The DRDO Labs should be re-organized to be just a Network of Project Group Organizers and Information Experts. They should get out of the ‘Not Invented Here’ syndrome and start looking at rapidly developing the selected items in the Ordinance Factories or even in appropriate civil facilities using, as far as possible, commercially available components & products. There is no benefit in attempting to ‘re-invent the wheel’ and the cost and time involved in producing a ‘better’ item is not worth the improvement.
As the Productionising process is likely to be longer term than the tenure of the personnel (especially officers in the Military) involved in setting the requirements, procedure should be arrived at to avoid further modifications / alleged improvements etc, once the initial Qualitative Requirements have been stated and prototypes developed. Remember the ‘Better is the Enemy of the Good’. In many cases such improvements are only realized after the need has passed or the product is literally ‘improved on-to death’ in a futile attempt to incorporate every new feature.
Modular, easily replaceable, cost effective units should be more like what one aims for. The effectiveness and value of low cost, quick delivery and reduction in logistics & maintenance due to use and discard capabilities are today not properly recognized.
To make a weapon system survivable you can either make it very tough and rugged or make it very cheap so that you can makes lots of copies. The second alternative is usually far more effective: eg: American Tanks, Ships and Aircrafts in WW-II. The US was in the midst of a great depression when it joined the war in 1941. By 1942 its output of war material already exceeded the combined production of the 3-Axis powers (Germany, Japan & Italy). It was able to reduce the time for launching a Liberty Ship from one in two years to one in every four days. By its peak production in 1944 it was building a plane every 5 minutes, 50 merchant ships a day and 8 aircraft carriers a month, it was this production capacity that really won the war.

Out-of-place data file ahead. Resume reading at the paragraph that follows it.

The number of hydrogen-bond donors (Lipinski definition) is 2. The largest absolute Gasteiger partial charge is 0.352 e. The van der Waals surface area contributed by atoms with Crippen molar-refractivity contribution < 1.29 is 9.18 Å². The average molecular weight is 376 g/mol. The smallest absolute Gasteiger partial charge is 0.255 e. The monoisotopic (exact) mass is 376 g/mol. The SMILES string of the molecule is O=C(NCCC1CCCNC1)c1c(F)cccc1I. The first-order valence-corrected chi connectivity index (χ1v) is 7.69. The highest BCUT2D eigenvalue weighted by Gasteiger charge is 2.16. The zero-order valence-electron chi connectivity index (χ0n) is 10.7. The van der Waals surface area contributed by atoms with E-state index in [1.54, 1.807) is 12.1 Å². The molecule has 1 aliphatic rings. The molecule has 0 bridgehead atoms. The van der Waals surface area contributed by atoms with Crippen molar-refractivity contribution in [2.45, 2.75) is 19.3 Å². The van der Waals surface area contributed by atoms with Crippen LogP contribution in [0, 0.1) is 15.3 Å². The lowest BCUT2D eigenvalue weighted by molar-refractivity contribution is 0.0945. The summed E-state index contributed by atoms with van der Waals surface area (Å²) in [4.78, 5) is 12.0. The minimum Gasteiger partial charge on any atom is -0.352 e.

Effective project Management methodologies need to be identified or developed and implemented.
The DRDO and the Ordnance Factory Board should plan and be prepared to implement such productivity improvements as and when called upon to do so in the shortest possible time, in collaboration with Public & Private sector Companies making commercial products that can be easily modified even while guarding against the threat of any sort of disruptive situations that may arise.
However, all the Programs must be formulated so as to provide a significant impact on the performance of the Military, the users. They should create paradigm shifting technical capabilities, which often means an improvement of at least 10 times. New Innovations can span the range from ‘Incremental’ to ‘Transformational’ and should make the best use of extant Technologies.
Assemble such idea factories / brain storming teams to encourage fresh ideas and outlook and form development teams to take them forward into Production.
The development teams should be kept together till the task is over and should then be dispersed to avoid complacency and stagnation. Re-assemble fresh teams with new recruits to encourage more fresh ideas and outlook, and keep this as an ongoing effort.